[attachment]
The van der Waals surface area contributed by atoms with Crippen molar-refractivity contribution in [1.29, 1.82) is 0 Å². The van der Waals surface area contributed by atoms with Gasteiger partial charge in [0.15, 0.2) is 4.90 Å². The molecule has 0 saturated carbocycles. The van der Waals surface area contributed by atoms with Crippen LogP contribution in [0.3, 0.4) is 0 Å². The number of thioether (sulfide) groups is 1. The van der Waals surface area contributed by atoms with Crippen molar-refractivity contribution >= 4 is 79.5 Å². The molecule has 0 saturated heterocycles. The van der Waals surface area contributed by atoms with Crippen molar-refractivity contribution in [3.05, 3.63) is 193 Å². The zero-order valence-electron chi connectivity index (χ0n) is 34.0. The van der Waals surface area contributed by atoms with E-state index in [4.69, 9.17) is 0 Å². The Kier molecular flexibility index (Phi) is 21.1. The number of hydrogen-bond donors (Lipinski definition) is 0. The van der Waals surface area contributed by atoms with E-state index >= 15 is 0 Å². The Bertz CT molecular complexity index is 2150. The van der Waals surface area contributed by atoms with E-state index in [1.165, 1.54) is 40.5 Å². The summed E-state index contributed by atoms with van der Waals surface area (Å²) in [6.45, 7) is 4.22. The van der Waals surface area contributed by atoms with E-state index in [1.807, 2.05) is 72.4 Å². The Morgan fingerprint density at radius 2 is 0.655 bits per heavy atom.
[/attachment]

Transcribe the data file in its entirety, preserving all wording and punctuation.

The van der Waals surface area contributed by atoms with Crippen molar-refractivity contribution in [1.29, 1.82) is 0 Å². The van der Waals surface area contributed by atoms with Gasteiger partial charge in [0.15, 0.2) is 4.90 Å². The molecule has 0 saturated carbocycles. The van der Waals surface area contributed by atoms with Crippen LogP contribution in [0.3, 0.4) is 0 Å². The number of thioether (sulfide) groups is 1. The van der Waals surface area contributed by atoms with Crippen molar-refractivity contribution >= 4 is 79.5 Å². The molecule has 0 saturated heterocycles. The van der Waals surface area contributed by atoms with Crippen molar-refractivity contribution in [3.05, 3.63) is 193 Å². The zero-order valence-electron chi connectivity index (χ0n) is 34.0. The van der Waals surface area contributed by atoms with E-state index in [4.69, 9.17) is 0 Å². The Kier molecular flexibility index (Phi) is 21.1. The number of hydrogen-bond donors (Lipinski definition) is 0. The van der Waals surface area contributed by atoms with E-state index >= 15 is 0 Å². The Bertz CT molecular complexity index is 2150. The van der Waals surface area contributed by atoms with E-state index in [1.165, 1.54) is 40.5 Å². The summed E-state index contributed by atoms with van der Waals surface area (Å²) in [6.45, 7) is 4.22. The van der Waals surface area contributed by atoms with E-state index in [1.807, 2.05) is 72.4 Å². The Morgan fingerprint density at radius 2 is 0.655 bits per heavy atom.